Early Perceptions of the New WordPress Editor
Prior to the release of WordPress 5.0, I conducted a survey asking WordPress users with Gutenberg experience to offer their perspective on the new editor. The survey was conducted as part of a broader user-research effort designed to understand more about how content publishers view page-building and site-building tools, and how the new content editor matches expectations. This research was intended to explore the behaviors and opinions of people who had already tried Gutenberg. Updates to the new editor based on this research are being tracked on Github and MakeWordPress.org.
Participants were asked seven open-ended questions about their experience with Gutenberg. The survey was intentionally designed as open-ended to gather a breadth of answers and to avoid biasing ourselves with expected responses. The goal was to make it feel like an unmoderated questionnaire more than a survey with finite choices.
Out of 161 initial survey participants, 4 did not qualify based on screening criteria. The study required experience working with WordPress and at least some experience with Gutenberg.
The survey participants came from a variety of backgrounds. Respondents self-identified their roles:
How would you describe your role at your current job?
- Developer: 44
- Engineer: 42
- C-Level: 19
- Designer: 15
- Other: 10
- All Roles: 6
- Project Owner / Manager: 6
- Support: 5
- Director: 2
- Architect: 2
Each participant needed to have at least “a little” familiarity with Gutenberg:
How much experience do you have working with Gutenberg? (161 responses)
- A moderate amount: 50.9%
- A lot: 26.1%
- A little: 21.1%
- None at all: 1.9%
- A great deal: 0.00%
The following questions were asked:
- What lessons, if any, did you learn from Gutenberg phase 1?
- What do you feel needs further refinement in Gutenberg?
- What areas of focus should be considered for phase 2 of Gutenberg?
- Do you have any worries about Gutenberg? If so, what?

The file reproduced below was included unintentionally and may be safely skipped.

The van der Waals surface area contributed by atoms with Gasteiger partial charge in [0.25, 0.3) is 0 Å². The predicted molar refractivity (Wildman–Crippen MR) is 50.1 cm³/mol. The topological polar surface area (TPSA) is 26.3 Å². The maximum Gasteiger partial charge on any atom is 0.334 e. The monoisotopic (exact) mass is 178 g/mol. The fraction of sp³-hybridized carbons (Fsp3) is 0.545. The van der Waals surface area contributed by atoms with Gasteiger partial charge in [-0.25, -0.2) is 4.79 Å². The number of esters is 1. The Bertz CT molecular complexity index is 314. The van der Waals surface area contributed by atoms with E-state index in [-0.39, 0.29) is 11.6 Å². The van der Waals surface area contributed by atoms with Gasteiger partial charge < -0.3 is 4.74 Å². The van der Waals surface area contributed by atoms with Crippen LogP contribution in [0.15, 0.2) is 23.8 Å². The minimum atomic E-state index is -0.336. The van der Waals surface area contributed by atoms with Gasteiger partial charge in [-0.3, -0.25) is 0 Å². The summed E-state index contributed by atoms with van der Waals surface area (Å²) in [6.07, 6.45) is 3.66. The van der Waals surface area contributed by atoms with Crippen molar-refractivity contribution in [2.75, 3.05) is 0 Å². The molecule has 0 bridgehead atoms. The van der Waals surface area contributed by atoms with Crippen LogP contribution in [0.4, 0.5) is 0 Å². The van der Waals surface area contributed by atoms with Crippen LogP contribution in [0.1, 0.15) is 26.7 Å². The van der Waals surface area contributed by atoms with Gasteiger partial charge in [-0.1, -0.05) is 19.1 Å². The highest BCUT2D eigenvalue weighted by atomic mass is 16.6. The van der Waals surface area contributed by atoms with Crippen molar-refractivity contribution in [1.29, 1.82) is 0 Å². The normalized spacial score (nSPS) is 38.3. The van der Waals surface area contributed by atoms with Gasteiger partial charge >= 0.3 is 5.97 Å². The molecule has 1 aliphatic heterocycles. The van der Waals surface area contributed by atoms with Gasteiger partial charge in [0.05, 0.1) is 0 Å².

- Do you have any hopes for Gutenberg and its future? If so, what are they?
- Who do you feel are the most important WordPress users to consider for the next iteration of Gutenberg?
- Would you like to add anything else about Gutenberg?
A Well-Received Concept
Survey responses show that overall, the promise of the new editor was generating excitement. The open-ended format allowed participants to respond as though it was a post-project retrospective.
The overall concept and interaction design received praise. Participants specifically responded to the added “freedom” afforded content creators who benefit from a visual editor due to limited knowledge of coding. As one participant said:
“Gutenberg is good. It is new and easy to use. So far, the biggest problem is backward compatibility.”
Other participants said:
“Its current iteration is quite an amazing experience and offers a lot of potential. Gutenberg has taken great strides to alleviate the cognitive load for users to distinguish what is the editor experience and what is ultimately display. Simultaneously, it affords great potential in its core APIs for developers to hook into. My hope is that Gutenberg has a bright future.”
“Great work! I can see how much hard work has been put into it. I don’t think any great change happens without heated discussions and disagreements. Know that although some people have not been diplomatic that no one should take it personally. Let the best ideas win even when it means killing something that a lot of work went into if there is a better solution. Keep iterating and convince those that doubted but provided no ideas.”
Some expressed enthusiasm that new audiences considering WordPress will have a modern editing experience.
“It’s amazing. Change is something we all face in life at different stages. That sometimes is not expected, but it happens. We have to find the opportunities in there, rather than keep complaining about it. Gutenberg is the change in the WordPress ecosystem. It is resetting the competition, bringing new opportunities and making the WordPress CMS future proof.”
Areas for Improvement
This survey was conducted prior to the launch of Gutenberg as the core editing experience in WordPress 5.0; a current survey might yield different responses to what could be improved. The survey asked:
What do you feel needs further refinement in Gutenberg?
- The overall UX and UI needs to be improved: 18
- Requested features for current and future functionality: 17
- Better accessibility and usability: 15
- Compatibility and improved extensibility: 11
- Fixing bugs and minor issues with Gutenberg: 10
- Refinement and added functionality of blocks: 10
- More documentation for users and developers: 7
- Miscellaneous comments that did not fall into a specific category: 6
- Focusing on typical workflows and improving them: 4
- Improved communication: 4
Criticism coalesced around a few themes. In particular, while participants acknowledged Gutenberg’s potential, they also felt that a lack of refinement detracted from successful early adoption. This issue was exacerbated by a perceived lack of communication and visibility into features and release timelines.